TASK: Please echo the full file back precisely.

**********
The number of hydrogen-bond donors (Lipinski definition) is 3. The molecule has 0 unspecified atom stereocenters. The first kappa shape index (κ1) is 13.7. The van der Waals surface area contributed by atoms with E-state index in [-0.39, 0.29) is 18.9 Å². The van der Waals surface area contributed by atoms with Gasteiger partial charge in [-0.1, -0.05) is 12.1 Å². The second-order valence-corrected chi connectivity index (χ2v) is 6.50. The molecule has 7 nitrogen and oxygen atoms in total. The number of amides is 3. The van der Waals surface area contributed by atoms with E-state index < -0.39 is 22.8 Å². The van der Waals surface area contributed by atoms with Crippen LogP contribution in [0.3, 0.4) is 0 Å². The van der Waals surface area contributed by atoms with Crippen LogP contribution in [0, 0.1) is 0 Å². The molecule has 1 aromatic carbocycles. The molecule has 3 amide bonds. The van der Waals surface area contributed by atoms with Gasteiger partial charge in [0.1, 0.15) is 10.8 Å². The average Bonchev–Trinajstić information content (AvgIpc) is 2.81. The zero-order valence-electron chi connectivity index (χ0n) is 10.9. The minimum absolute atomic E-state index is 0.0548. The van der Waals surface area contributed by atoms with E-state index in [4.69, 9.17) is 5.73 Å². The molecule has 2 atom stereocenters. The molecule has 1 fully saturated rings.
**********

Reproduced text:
The number of hydrogen-bond donors (Lipinski definition) is 3. The molecule has 0 unspecified atom stereocenters. The first kappa shape index (κ1) is 13.7. The van der Waals surface area contributed by atoms with E-state index in [-0.39, 0.29) is 18.9 Å². The van der Waals surface area contributed by atoms with Gasteiger partial charge in [-0.1, -0.05) is 12.1 Å². The second-order valence-corrected chi connectivity index (χ2v) is 6.50. The molecule has 7 nitrogen and oxygen atoms in total. The number of amides is 3. The van der Waals surface area contributed by atoms with E-state index < -0.39 is 22.8 Å². The van der Waals surface area contributed by atoms with Crippen LogP contribution in [0.3, 0.4) is 0 Å². The van der Waals surface area contributed by atoms with Crippen LogP contribution in [0, 0.1) is 0 Å². The molecule has 1 aromatic carbocycles. The molecule has 3 amide bonds. The van der Waals surface area contributed by atoms with Gasteiger partial charge in [0.1, 0.15) is 10.8 Å². The average Bonchev–Trinajstić information content (AvgIpc) is 2.81. The zero-order valence-electron chi connectivity index (χ0n) is 10.9. The minimum absolute atomic E-state index is 0.0548. The van der Waals surface area contributed by atoms with E-state index in [4.69, 9.17) is 5.73 Å². The molecule has 2 atom stereocenters. The molecule has 1 fully saturated rings.